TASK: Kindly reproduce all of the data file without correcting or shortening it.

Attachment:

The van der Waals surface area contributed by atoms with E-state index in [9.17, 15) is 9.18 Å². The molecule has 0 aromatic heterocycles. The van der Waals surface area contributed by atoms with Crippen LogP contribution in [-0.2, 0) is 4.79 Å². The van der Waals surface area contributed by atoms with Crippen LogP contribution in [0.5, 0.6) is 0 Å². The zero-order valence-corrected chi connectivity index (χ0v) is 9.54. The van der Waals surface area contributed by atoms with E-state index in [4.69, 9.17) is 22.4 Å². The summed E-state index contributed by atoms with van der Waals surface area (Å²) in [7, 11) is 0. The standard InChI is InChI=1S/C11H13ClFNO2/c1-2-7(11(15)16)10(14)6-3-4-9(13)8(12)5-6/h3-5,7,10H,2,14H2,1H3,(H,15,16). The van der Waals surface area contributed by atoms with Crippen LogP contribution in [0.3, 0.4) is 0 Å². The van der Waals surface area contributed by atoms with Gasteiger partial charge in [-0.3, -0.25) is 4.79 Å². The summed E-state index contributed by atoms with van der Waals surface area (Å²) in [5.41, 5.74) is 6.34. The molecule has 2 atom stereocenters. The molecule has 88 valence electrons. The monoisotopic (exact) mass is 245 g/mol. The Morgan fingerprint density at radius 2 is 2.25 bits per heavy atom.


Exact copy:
The van der Waals surface area contributed by atoms with E-state index in [9.17, 15) is 9.18 Å². The molecule has 0 aromatic heterocycles. The van der Waals surface area contributed by atoms with Crippen LogP contribution in [-0.2, 0) is 4.79 Å². The van der Waals surface area contributed by atoms with Crippen LogP contribution in [0.5, 0.6) is 0 Å². The zero-order valence-corrected chi connectivity index (χ0v) is 9.54. The van der Waals surface area contributed by atoms with E-state index in [4.69, 9.17) is 22.4 Å². The summed E-state index contributed by atoms with van der Waals surface area (Å²) in [7, 11) is 0. The standard InChI is InChI=1S/C11H13ClFNO2/c1-2-7(11(15)16)10(14)6-3-4-9(13)8(12)5-6/h3-5,7,10H,2,14H2,1H3,(H,15,16). The van der Waals surface area contributed by atoms with Crippen LogP contribution in [0.3, 0.4) is 0 Å². The van der Waals surface area contributed by atoms with Gasteiger partial charge in [-0.3, -0.25) is 4.79 Å². The summed E-state index contributed by atoms with van der Waals surface area (Å²) in [5.41, 5.74) is 6.34. The molecule has 2 atom stereocenters. The molecule has 88 valence electrons. The monoisotopic (exact) mass is 245 g/mol. The Morgan fingerprint density at radius 2 is 2.25 bits per heavy atom.